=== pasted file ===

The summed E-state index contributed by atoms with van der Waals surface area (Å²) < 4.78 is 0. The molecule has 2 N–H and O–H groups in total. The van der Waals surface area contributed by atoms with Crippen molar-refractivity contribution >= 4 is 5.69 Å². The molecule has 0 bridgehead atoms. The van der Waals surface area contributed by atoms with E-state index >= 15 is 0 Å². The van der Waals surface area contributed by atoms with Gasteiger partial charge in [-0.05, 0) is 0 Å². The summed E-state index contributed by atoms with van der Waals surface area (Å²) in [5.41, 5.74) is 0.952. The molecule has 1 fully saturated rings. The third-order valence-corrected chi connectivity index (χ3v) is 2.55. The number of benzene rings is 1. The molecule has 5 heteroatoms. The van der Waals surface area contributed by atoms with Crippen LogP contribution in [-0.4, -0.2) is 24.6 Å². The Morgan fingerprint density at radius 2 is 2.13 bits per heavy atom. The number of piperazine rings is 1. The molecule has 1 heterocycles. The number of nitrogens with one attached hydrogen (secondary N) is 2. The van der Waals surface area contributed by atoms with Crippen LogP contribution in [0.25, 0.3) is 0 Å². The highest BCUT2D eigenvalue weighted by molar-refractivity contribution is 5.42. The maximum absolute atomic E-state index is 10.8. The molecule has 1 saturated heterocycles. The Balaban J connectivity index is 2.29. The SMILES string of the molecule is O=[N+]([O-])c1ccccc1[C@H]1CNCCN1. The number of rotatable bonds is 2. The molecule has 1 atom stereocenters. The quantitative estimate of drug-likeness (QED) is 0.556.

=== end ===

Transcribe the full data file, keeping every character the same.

The summed E-state index contributed by atoms with van der Waals surface area (Å²) < 4.78 is 0. The molecule has 2 N–H and O–H groups in total. The van der Waals surface area contributed by atoms with Crippen molar-refractivity contribution >= 4 is 5.69 Å². The molecule has 0 bridgehead atoms. The van der Waals surface area contributed by atoms with E-state index >= 15 is 0 Å². The van der Waals surface area contributed by atoms with Gasteiger partial charge in [-0.05, 0) is 0 Å². The summed E-state index contributed by atoms with van der Waals surface area (Å²) in [5.41, 5.74) is 0.952. The molecule has 1 fully saturated rings. The third-order valence-corrected chi connectivity index (χ3v) is 2.55. The number of benzene rings is 1. The molecule has 5 heteroatoms. The van der Waals surface area contributed by atoms with Crippen LogP contribution in [-0.4, -0.2) is 24.6 Å². The Morgan fingerprint density at radius 2 is 2.13 bits per heavy atom. The number of piperazine rings is 1. The molecule has 1 heterocycles. The number of nitrogens with one attached hydrogen (secondary N) is 2. The van der Waals surface area contributed by atoms with Crippen LogP contribution in [0.25, 0.3) is 0 Å². The highest BCUT2D eigenvalue weighted by molar-refractivity contribution is 5.42. The maximum absolute atomic E-state index is 10.8. The molecule has 1 saturated heterocycles. The Balaban J connectivity index is 2.29. The SMILES string of the molecule is O=[N+]([O-])c1ccccc1[C@H]1CNCCN1. The number of rotatable bonds is 2. The molecule has 1 atom stereocenters. The quantitative estimate of drug-likeness (QED) is 0.556.